Army engineers have been instrumental in American war fighting efforts since the beginning of our country. They continue to be a vital and instrumental part of that effort today. along with the Army Corps of Engineers, who build and maintain so much of our national infrastructure today.
Engineers were needed to construct forts, fortifications, artillery sites and other facilities during the American Revolutionary War. They were called upon to put their skills up against those of the most powerful army and navy in the world at the time of the Revolutionary War. They met that challenge, and were an integral part of the American victory in the end.
Army Engineers were part of the first waves ashore on D-Day. They were there to deal with German obstructions and mine fields, etc., that would impede the forward movements of the D-Day landings. They would continue to be instrumental in rebuilding bridges destroyed by the retreating Germans. They built bridges where there were none before and cleared and constructed roads when needed. They could create infrastructure for field hospitals, resupply lines, anything that was needed. All this was often done in battlefield situations.
There are some 90,000 active duty, Reserves, and National Guard Army Engineers. The Army Engineer Corps is made up of both civilians and Army personnel. They built the Panama Canal among other things.
Engineers have continued their work in our post 9/11 wars as well. They have done so, typically, with both skill and great courage. The following is an example of that.
Army Engineer, Sgt. 1st Class Paul Ray Smith, was posthumously awarded the Medal of Honor for his heroism in 2003 during the invasion of Iraq. His unit was involved with building a prisoner of war holding area when his Task Force was violently attacked by a company-sized enemy force.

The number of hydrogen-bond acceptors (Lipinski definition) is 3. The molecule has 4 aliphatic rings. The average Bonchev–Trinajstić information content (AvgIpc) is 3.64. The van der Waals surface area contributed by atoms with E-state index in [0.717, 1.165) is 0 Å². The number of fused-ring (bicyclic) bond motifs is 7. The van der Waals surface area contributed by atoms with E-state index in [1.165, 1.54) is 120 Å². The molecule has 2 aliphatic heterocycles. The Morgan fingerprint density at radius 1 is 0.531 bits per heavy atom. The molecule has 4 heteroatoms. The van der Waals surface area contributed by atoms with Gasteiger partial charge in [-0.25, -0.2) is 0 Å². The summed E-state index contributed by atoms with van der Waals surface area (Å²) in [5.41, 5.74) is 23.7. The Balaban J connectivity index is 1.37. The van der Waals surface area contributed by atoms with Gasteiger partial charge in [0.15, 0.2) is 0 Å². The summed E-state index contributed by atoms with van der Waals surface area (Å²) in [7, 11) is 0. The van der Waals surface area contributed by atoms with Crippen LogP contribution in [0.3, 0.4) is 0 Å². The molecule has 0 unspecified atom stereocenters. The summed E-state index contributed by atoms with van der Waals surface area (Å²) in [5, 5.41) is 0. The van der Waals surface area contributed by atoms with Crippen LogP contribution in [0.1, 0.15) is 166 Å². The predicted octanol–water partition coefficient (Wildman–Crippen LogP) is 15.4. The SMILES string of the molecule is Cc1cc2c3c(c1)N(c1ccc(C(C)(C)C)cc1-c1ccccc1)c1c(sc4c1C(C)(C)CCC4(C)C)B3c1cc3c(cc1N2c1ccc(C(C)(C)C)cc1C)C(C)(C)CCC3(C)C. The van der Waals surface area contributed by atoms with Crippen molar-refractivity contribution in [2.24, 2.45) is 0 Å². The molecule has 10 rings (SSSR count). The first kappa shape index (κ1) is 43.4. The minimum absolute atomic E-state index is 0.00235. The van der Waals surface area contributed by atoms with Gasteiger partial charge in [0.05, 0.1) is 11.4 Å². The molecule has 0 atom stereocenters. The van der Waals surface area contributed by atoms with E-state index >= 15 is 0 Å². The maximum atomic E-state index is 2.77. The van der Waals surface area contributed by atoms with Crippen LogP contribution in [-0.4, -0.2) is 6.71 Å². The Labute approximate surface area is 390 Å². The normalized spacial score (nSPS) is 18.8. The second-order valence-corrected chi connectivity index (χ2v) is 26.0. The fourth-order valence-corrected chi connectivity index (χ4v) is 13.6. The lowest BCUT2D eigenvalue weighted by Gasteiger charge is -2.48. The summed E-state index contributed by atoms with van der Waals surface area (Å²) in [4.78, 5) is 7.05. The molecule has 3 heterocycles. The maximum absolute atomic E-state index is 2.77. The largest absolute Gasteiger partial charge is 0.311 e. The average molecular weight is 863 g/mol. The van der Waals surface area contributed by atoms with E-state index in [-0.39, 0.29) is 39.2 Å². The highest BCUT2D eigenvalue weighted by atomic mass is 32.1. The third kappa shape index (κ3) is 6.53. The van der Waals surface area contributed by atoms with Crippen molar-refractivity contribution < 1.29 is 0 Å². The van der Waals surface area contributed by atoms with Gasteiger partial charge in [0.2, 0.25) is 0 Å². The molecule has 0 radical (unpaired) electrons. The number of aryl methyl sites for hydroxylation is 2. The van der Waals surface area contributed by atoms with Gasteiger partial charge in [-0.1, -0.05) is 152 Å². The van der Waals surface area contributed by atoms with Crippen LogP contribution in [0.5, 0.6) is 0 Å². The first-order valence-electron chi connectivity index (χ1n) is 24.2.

The citation reads, in part: Smith “organized a hasty defense consisting of two platoons of soldiers, one Bradley Fighting Vehicle and three armored personnel carriers…[he] braved hostile enemy fire to personally engage the enemy with hand grenades and anti-tank weapons, and organized the evacuation of three wounded soldiers from an armored personnel carrier stuck by a rocket propelled grenade and a 60 mm mortar round. Fearing the enemy would overrun their defenses, Sergeant First Class Smith moved under withering enemy fire to man a .50 caliber machine gun mounted on a damaged armored personnel carrier.”
He was mortally wounded while manning this gun to protect his men. He was credited with having killed up to 50 attacking enemy personnel while giving his people time to get the wounded to safety.
Sgt. First Class Smith’s story demonstrates that these Army engineers can fight as well as they can build.
The Veterans Site sends its deepest respect to all who have served and all who continue to serve as Army engineers. You are among the best at what you do. We honor, too, the memory of Sgt. First Class Paul Ray Smith.
We will never forget. Build Strong, Engineers!
Dan Doyle is a husband, father, grandfather, Vietnam veteran, and retired professor of Humanities at Seattle University. He taught 13 years at the high school level and 22 years at the university level. He spends his time now babysitting his granddaughter. He is a poet and a blogger as well. Dan holds an AA degree in English Literature, a BA in Comparative Literature, and an MA in Theology, and writes regularly for The Veterans Site Blog.